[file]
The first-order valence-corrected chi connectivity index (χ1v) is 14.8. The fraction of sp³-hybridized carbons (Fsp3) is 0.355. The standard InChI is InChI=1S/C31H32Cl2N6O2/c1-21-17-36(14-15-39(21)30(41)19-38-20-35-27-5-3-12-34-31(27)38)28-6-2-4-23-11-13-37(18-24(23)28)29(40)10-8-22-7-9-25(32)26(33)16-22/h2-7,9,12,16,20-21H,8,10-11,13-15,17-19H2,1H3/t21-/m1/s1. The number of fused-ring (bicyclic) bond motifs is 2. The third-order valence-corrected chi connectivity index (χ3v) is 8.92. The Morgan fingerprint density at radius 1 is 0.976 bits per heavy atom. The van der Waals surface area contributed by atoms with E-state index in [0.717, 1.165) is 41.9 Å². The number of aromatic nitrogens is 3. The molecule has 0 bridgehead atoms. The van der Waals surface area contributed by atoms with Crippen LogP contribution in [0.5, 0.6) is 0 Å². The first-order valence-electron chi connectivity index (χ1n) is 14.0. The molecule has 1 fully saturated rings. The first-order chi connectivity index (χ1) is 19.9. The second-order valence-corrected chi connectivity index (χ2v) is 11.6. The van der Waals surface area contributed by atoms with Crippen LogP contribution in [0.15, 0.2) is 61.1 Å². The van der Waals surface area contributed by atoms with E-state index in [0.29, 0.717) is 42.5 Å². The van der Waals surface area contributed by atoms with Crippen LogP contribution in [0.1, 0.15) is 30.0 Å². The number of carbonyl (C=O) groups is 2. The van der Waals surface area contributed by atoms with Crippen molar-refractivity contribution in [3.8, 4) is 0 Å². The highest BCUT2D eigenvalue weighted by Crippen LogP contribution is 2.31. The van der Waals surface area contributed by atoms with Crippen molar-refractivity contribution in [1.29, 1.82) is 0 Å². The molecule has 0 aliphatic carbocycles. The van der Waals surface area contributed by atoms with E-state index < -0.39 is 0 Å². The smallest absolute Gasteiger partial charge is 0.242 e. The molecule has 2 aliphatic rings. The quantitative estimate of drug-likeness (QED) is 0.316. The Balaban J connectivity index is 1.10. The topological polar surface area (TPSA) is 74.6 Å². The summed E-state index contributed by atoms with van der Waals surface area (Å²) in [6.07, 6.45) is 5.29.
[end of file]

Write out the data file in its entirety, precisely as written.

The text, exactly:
The first-order valence-corrected chi connectivity index (χ1v) is 14.8. The fraction of sp³-hybridized carbons (Fsp3) is 0.355. The standard InChI is InChI=1S/C31H32Cl2N6O2/c1-21-17-36(14-15-39(21)30(41)19-38-20-35-27-5-3-12-34-31(27)38)28-6-2-4-23-11-13-37(18-24(23)28)29(40)10-8-22-7-9-25(32)26(33)16-22/h2-7,9,12,16,20-21H,8,10-11,13-15,17-19H2,1H3/t21-/m1/s1. The number of fused-ring (bicyclic) bond motifs is 2. The third-order valence-corrected chi connectivity index (χ3v) is 8.92. The Morgan fingerprint density at radius 1 is 0.976 bits per heavy atom. The van der Waals surface area contributed by atoms with E-state index in [0.717, 1.165) is 41.9 Å². The number of aromatic nitrogens is 3. The molecule has 0 bridgehead atoms. The van der Waals surface area contributed by atoms with Crippen LogP contribution in [0.5, 0.6) is 0 Å². The first-order valence-electron chi connectivity index (χ1n) is 14.0. The molecule has 1 fully saturated rings. The first-order chi connectivity index (χ1) is 19.9. The second-order valence-corrected chi connectivity index (χ2v) is 11.6. The van der Waals surface area contributed by atoms with Crippen LogP contribution in [0.15, 0.2) is 61.1 Å². The van der Waals surface area contributed by atoms with E-state index in [0.29, 0.717) is 42.5 Å². The van der Waals surface area contributed by atoms with Crippen LogP contribution in [0.1, 0.15) is 30.0 Å². The number of carbonyl (C=O) groups is 2. The van der Waals surface area contributed by atoms with Crippen molar-refractivity contribution in [3.8, 4) is 0 Å². The highest BCUT2D eigenvalue weighted by Crippen LogP contribution is 2.31. The van der Waals surface area contributed by atoms with Crippen molar-refractivity contribution in [1.29, 1.82) is 0 Å². The molecule has 0 aliphatic carbocycles. The van der Waals surface area contributed by atoms with E-state index < -0.39 is 0 Å². The smallest absolute Gasteiger partial charge is 0.242 e. The molecule has 2 aliphatic rings. The quantitative estimate of drug-likeness (QED) is 0.316. The Balaban J connectivity index is 1.10. The topological polar surface area (TPSA) is 74.6 Å². The summed E-state index contributed by atoms with van der Waals surface area (Å²) in [6.07, 6.45) is 5.29.